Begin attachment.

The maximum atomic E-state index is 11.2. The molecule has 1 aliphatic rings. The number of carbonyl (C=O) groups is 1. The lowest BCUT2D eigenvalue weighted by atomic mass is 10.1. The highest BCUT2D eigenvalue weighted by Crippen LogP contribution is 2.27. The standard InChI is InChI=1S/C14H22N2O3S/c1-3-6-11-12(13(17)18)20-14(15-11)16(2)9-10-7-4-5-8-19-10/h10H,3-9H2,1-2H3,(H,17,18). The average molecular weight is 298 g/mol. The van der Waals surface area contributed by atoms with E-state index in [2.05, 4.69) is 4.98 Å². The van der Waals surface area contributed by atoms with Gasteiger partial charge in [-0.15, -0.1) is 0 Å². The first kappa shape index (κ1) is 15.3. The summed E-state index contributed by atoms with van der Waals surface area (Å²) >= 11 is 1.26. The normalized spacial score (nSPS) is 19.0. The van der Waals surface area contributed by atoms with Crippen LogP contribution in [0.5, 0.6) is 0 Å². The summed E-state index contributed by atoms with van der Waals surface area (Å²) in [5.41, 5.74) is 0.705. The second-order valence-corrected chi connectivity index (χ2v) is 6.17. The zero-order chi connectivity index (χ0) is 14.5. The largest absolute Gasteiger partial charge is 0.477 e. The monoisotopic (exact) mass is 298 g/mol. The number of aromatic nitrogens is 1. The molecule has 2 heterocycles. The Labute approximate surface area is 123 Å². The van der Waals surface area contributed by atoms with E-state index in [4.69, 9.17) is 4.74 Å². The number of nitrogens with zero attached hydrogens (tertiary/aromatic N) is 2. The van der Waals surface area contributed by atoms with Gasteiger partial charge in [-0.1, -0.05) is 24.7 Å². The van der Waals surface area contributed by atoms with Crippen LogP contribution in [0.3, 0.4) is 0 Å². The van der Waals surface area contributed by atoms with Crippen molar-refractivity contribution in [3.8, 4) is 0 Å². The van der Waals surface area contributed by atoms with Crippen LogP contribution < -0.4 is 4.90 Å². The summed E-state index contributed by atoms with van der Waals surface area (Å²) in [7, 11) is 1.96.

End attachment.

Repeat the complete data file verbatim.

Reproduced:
The maximum atomic E-state index is 11.2. The molecule has 1 aliphatic rings. The number of carbonyl (C=O) groups is 1. The lowest BCUT2D eigenvalue weighted by atomic mass is 10.1. The highest BCUT2D eigenvalue weighted by Crippen LogP contribution is 2.27. The standard InChI is InChI=1S/C14H22N2O3S/c1-3-6-11-12(13(17)18)20-14(15-11)16(2)9-10-7-4-5-8-19-10/h10H,3-9H2,1-2H3,(H,17,18). The average molecular weight is 298 g/mol. The van der Waals surface area contributed by atoms with E-state index in [2.05, 4.69) is 4.98 Å². The van der Waals surface area contributed by atoms with Gasteiger partial charge in [-0.15, -0.1) is 0 Å². The first kappa shape index (κ1) is 15.3. The summed E-state index contributed by atoms with van der Waals surface area (Å²) >= 11 is 1.26. The normalized spacial score (nSPS) is 19.0. The van der Waals surface area contributed by atoms with Crippen LogP contribution in [0.5, 0.6) is 0 Å². The summed E-state index contributed by atoms with van der Waals surface area (Å²) in [5.41, 5.74) is 0.705. The second-order valence-corrected chi connectivity index (χ2v) is 6.17. The zero-order chi connectivity index (χ0) is 14.5. The largest absolute Gasteiger partial charge is 0.477 e. The monoisotopic (exact) mass is 298 g/mol. The number of aromatic nitrogens is 1. The molecule has 2 heterocycles. The Labute approximate surface area is 123 Å². The van der Waals surface area contributed by atoms with E-state index in [4.69, 9.17) is 4.74 Å². The number of nitrogens with zero attached hydrogens (tertiary/aromatic N) is 2. The van der Waals surface area contributed by atoms with Gasteiger partial charge in [-0.1, -0.05) is 24.7 Å². The van der Waals surface area contributed by atoms with Crippen LogP contribution in [0.3, 0.4) is 0 Å². The van der Waals surface area contributed by atoms with Crippen molar-refractivity contribution in [3.8, 4) is 0 Å². The van der Waals surface area contributed by atoms with Crippen LogP contribution < -0.4 is 4.90 Å². The summed E-state index contributed by atoms with van der Waals surface area (Å²) in [7, 11) is 1.96.